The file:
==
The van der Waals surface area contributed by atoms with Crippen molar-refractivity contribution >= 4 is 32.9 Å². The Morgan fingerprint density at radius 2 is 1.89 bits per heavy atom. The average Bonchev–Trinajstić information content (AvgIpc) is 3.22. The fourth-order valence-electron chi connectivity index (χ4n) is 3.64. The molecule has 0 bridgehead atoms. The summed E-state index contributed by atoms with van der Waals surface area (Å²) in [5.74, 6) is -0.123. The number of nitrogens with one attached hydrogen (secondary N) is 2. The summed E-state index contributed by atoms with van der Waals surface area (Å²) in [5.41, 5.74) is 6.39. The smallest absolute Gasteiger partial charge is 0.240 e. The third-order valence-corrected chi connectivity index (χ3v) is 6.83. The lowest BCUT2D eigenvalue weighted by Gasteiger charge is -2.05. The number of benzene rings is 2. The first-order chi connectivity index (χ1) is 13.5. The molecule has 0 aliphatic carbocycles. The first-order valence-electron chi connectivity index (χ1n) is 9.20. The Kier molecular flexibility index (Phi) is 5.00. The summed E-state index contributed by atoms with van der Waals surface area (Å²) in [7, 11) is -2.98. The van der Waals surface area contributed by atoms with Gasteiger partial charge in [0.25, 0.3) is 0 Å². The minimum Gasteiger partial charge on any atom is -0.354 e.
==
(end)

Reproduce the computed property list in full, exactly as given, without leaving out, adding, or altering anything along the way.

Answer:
The van der Waals surface area contributed by atoms with Crippen molar-refractivity contribution >= 4 is 32.9 Å². The Morgan fingerprint density at radius 2 is 1.89 bits per heavy atom. The average Bonchev–Trinajstić information content (AvgIpc) is 3.22. The fourth-order valence-electron chi connectivity index (χ4n) is 3.64. The molecule has 0 bridgehead atoms. The summed E-state index contributed by atoms with van der Waals surface area (Å²) in [5.74, 6) is -0.123. The number of nitrogens with one attached hydrogen (secondary N) is 2. The summed E-state index contributed by atoms with van der Waals surface area (Å²) in [5.41, 5.74) is 6.39. The smallest absolute Gasteiger partial charge is 0.240 e. The third-order valence-corrected chi connectivity index (χ3v) is 6.83. The lowest BCUT2D eigenvalue weighted by Gasteiger charge is -2.05. The number of benzene rings is 2. The first-order chi connectivity index (χ1) is 13.5. The molecule has 0 aliphatic carbocycles. The first-order valence-electron chi connectivity index (χ1n) is 9.20. The Kier molecular flexibility index (Phi) is 5.00. The summed E-state index contributed by atoms with van der Waals surface area (Å²) in [7, 11) is -2.98. The van der Waals surface area contributed by atoms with Gasteiger partial charge in [0.25, 0.3) is 0 Å². The minimum Gasteiger partial charge on any atom is -0.354 e.